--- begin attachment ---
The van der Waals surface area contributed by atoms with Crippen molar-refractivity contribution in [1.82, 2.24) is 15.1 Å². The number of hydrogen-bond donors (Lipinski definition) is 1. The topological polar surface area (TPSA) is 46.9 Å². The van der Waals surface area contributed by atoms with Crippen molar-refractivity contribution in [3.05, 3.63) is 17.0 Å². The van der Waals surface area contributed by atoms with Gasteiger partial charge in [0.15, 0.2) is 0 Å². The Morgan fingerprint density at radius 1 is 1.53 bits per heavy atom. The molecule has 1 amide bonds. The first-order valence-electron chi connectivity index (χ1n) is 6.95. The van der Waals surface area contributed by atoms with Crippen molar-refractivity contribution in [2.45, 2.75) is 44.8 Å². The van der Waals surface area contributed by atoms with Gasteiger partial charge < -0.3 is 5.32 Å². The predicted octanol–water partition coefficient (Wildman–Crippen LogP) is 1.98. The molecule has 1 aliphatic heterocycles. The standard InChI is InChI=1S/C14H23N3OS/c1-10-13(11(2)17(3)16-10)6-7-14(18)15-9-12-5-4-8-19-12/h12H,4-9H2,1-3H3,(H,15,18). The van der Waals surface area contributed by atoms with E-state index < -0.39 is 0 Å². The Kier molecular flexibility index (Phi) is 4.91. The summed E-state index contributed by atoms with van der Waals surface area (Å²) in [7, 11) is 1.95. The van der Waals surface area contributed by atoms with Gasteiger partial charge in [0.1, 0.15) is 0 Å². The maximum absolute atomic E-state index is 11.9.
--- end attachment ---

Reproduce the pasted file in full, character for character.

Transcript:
The van der Waals surface area contributed by atoms with Crippen molar-refractivity contribution in [1.82, 2.24) is 15.1 Å². The number of hydrogen-bond donors (Lipinski definition) is 1. The topological polar surface area (TPSA) is 46.9 Å². The van der Waals surface area contributed by atoms with Crippen molar-refractivity contribution in [3.05, 3.63) is 17.0 Å². The van der Waals surface area contributed by atoms with Gasteiger partial charge in [0.15, 0.2) is 0 Å². The Morgan fingerprint density at radius 1 is 1.53 bits per heavy atom. The molecule has 1 amide bonds. The first-order valence-electron chi connectivity index (χ1n) is 6.95. The van der Waals surface area contributed by atoms with Crippen molar-refractivity contribution in [2.45, 2.75) is 44.8 Å². The van der Waals surface area contributed by atoms with Gasteiger partial charge < -0.3 is 5.32 Å². The predicted octanol–water partition coefficient (Wildman–Crippen LogP) is 1.98. The molecule has 1 aliphatic heterocycles. The standard InChI is InChI=1S/C14H23N3OS/c1-10-13(11(2)17(3)16-10)6-7-14(18)15-9-12-5-4-8-19-12/h12H,4-9H2,1-3H3,(H,15,18). The van der Waals surface area contributed by atoms with E-state index < -0.39 is 0 Å². The Kier molecular flexibility index (Phi) is 4.91. The summed E-state index contributed by atoms with van der Waals surface area (Å²) in [7, 11) is 1.95. The van der Waals surface area contributed by atoms with Gasteiger partial charge in [0.1, 0.15) is 0 Å². The maximum absolute atomic E-state index is 11.9.